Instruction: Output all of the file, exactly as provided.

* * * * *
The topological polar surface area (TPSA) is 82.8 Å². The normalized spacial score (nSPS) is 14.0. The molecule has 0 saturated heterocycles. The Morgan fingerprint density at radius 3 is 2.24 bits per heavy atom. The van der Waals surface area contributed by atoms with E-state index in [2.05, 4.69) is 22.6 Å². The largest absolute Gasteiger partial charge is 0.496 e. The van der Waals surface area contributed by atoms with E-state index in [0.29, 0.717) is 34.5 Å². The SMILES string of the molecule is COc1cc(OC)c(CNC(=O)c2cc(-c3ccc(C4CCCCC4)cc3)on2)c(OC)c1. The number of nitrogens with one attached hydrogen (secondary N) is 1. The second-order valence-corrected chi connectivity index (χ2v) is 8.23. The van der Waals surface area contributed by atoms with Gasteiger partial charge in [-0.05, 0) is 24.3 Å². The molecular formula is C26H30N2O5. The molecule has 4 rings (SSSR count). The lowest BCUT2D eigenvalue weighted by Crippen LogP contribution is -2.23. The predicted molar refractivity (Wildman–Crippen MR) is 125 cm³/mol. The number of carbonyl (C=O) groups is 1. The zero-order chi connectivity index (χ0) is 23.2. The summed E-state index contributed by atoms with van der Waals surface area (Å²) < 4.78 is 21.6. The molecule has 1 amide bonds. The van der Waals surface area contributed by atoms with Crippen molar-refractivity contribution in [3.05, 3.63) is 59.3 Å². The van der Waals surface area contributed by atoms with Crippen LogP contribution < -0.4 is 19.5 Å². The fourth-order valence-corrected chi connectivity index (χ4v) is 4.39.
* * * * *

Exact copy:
The topological polar surface area (TPSA) is 82.8 Å². The normalized spacial score (nSPS) is 14.0. The molecule has 0 saturated heterocycles. The Morgan fingerprint density at radius 3 is 2.24 bits per heavy atom. The van der Waals surface area contributed by atoms with E-state index in [2.05, 4.69) is 22.6 Å². The largest absolute Gasteiger partial charge is 0.496 e. The van der Waals surface area contributed by atoms with E-state index in [0.29, 0.717) is 34.5 Å². The SMILES string of the molecule is COc1cc(OC)c(CNC(=O)c2cc(-c3ccc(C4CCCCC4)cc3)on2)c(OC)c1. The number of nitrogens with one attached hydrogen (secondary N) is 1. The second-order valence-corrected chi connectivity index (χ2v) is 8.23. The van der Waals surface area contributed by atoms with Gasteiger partial charge in [-0.05, 0) is 24.3 Å². The molecular formula is C26H30N2O5. The molecule has 4 rings (SSSR count). The lowest BCUT2D eigenvalue weighted by Crippen LogP contribution is -2.23. The predicted molar refractivity (Wildman–Crippen MR) is 125 cm³/mol. The number of carbonyl (C=O) groups is 1. The zero-order chi connectivity index (χ0) is 23.2. The summed E-state index contributed by atoms with van der Waals surface area (Å²) < 4.78 is 21.6. The molecule has 1 amide bonds. The van der Waals surface area contributed by atoms with Crippen molar-refractivity contribution in [3.05, 3.63) is 59.3 Å². The van der Waals surface area contributed by atoms with Crippen LogP contribution < -0.4 is 19.5 Å². The fourth-order valence-corrected chi connectivity index (χ4v) is 4.39.